This journal is free online. Get your latest edition here. Right now, I’m reading the Maynes article on Cognitive Bias and Critical Thinking (tl;dr teaching critical thinking strategies without “debias” strategies is problematic). Later, I will certainly read the Godden piece on argumentation and rationality.
For the informal logic connoisseurs, the modus tonens (identified by our very own Scott Aikin and co author Robert Talisse) consists in repeating back an interlocutor’s argument in a derisive tone (see also here). There is a visual version of that which has long bothered me. It involves posting a jerky looking photo of the person whose view you derisively or incredulously report (not refute, by the way, and I think this is important). This happens in reporting, as the refutation is the picture. Let’s provisionally call it the “ad deformem” (against ugly).
Take the above example from Talking Points Memo. No doubt there exist lots of pictures of Erickson. This one makes him look like a bloviating jerk. What did he say?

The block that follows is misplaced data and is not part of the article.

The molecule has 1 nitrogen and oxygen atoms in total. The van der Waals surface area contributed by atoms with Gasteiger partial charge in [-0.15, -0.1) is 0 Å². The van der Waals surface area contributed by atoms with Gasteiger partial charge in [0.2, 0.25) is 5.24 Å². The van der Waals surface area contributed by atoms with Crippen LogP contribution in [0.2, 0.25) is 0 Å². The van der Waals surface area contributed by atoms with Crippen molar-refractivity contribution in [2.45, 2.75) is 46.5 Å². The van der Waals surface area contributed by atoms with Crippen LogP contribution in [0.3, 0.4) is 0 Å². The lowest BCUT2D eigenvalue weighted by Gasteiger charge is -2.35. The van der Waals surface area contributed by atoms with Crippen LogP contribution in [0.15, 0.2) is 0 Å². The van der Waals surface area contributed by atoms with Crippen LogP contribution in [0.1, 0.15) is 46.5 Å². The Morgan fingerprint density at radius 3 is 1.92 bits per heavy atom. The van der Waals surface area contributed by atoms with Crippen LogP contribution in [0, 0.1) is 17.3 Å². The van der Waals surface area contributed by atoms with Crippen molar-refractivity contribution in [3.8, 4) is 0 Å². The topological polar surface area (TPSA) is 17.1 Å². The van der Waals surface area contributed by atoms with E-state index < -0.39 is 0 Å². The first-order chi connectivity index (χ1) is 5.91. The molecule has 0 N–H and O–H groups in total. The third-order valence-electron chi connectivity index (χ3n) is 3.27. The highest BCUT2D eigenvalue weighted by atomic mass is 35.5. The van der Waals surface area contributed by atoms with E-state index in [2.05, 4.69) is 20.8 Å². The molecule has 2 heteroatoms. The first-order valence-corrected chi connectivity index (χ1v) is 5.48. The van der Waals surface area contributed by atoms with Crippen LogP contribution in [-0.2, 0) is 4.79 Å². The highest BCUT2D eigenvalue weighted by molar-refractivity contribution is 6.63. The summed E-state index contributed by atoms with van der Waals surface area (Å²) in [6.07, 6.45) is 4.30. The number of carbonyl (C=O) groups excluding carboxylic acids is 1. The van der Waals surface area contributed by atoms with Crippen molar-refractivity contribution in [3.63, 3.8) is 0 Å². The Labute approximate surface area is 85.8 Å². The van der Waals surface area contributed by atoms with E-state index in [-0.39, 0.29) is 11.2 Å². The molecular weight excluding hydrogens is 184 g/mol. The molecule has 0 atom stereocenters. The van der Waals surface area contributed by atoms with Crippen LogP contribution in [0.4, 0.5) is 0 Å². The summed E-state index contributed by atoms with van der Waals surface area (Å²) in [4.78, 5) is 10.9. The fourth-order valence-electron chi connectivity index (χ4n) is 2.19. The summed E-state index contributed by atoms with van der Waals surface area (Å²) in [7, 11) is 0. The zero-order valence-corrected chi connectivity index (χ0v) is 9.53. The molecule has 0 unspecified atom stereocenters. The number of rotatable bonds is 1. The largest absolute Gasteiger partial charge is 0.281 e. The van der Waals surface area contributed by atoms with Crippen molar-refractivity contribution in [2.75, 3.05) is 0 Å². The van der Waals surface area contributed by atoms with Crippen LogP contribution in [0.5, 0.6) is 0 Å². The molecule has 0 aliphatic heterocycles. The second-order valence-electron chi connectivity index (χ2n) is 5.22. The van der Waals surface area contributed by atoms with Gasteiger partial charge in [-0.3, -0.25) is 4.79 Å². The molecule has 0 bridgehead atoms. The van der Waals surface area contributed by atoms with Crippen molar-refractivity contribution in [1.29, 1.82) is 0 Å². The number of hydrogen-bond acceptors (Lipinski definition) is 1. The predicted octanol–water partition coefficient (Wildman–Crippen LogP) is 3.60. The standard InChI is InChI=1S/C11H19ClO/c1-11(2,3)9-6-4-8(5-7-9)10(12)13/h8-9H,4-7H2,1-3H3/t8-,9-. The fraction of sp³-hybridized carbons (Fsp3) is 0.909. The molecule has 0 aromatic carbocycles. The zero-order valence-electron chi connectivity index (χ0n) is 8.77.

In many, many animal species, the male and female of the species play complementary roles, with the male dominant in strength and protection and the female dominant in nurture. It’s the female who tames the male beast. One notable exception is the lion, where the male lion looks flashy but behaves mostly like a lazy beta-male MSNBC producer.
Yes, he certainly deserves to be laughed at for that. But I don’t see the relevance of an uncharitable picture. I don’t see the relevance of any picture at all, actually, save to identify the mug for the onlooking audience–to distinguish Erickson from George Will for instance.
The argument seems bad enough on its own. And I think the uncharitable picture undermines, rather than advances, the report. An accurate report ought to be enough to call attention to the appalling view; the picture turns our attention away from that and onto the person with the view.
Naturally these two persons need not always conflict (the ad hominem after all is not always fallacious), but one ought to be judicious in using them.